Brando said...

I'm guessing the real reason was boredom, or possibly the 7 hours were stressful enough that they ruined the rest of the day.

Blogging seems like it would be fun, particularly if it's free-form, but maybe it affected him differently. He seems prone to excitement.

I Have Misplaced My Pants said...

Joining the chorus to comment that my brother works for a big tech firm in Seattle and regularly works 60-70 hours a week. But he says, he's just moving things around on a computer in an climate controlled building with a bathroom down the hall and all the coffee he can drink. It ain't roofing houses in the rain.

David said...

Ann Althouse said...
I spend the time I feel moved to spend. I can't distinguish between reading, thinking, and writing. I just don't look at it terms of hours per day. It's integrated with my life, and I take breaks to be in the fleshly world whenever I feel the call.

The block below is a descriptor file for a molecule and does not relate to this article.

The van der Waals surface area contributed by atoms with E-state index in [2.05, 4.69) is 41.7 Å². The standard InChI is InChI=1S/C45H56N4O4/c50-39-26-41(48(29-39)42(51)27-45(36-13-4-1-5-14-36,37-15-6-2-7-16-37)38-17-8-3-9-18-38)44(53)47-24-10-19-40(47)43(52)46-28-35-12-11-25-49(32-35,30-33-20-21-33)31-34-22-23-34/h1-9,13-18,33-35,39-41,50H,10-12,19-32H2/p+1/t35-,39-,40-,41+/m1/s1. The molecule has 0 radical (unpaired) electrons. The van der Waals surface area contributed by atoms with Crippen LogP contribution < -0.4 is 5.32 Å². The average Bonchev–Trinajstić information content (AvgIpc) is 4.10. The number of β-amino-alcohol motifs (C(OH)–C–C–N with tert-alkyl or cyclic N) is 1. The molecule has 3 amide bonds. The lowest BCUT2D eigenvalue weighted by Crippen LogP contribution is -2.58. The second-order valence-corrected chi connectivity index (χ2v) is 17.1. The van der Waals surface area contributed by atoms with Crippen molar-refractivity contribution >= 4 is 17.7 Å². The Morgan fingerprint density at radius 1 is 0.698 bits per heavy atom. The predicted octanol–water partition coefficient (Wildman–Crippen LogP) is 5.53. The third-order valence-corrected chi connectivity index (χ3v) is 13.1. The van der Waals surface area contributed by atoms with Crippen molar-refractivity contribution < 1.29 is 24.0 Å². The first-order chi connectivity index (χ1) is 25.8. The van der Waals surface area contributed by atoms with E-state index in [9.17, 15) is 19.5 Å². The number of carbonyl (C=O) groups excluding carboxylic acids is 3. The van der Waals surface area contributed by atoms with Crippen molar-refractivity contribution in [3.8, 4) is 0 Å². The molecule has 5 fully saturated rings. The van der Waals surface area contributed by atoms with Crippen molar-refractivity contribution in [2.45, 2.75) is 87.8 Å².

That is a very good way to live if you can. It still takes persistent effort though. I would say that I am periodically able to give persistent effort, which is either a paradox or a delusional contradiction.

chickelit said...

Fen said...

When can we expect the Gay Nazi to die? Soon?

Clearly Sullivan and his ilk had--and still do have a political death wish--for Palin, I think you overstep the bounds of decency here.

Big Mike said...

Good thing he didn't get a job as a computer programmer or an engineer.

bbkingfish said...

The explanation is quite simple, really.

It's that when Sullivan talks about "work," and when Althouse talks about "work," they are talking about two different things.

Writ Small said...

I can think of several reasons why blogging for Sully was hard and it isn't for Althouse:

1) Sullivan's blog was his primary source of income. Not so for Althouse.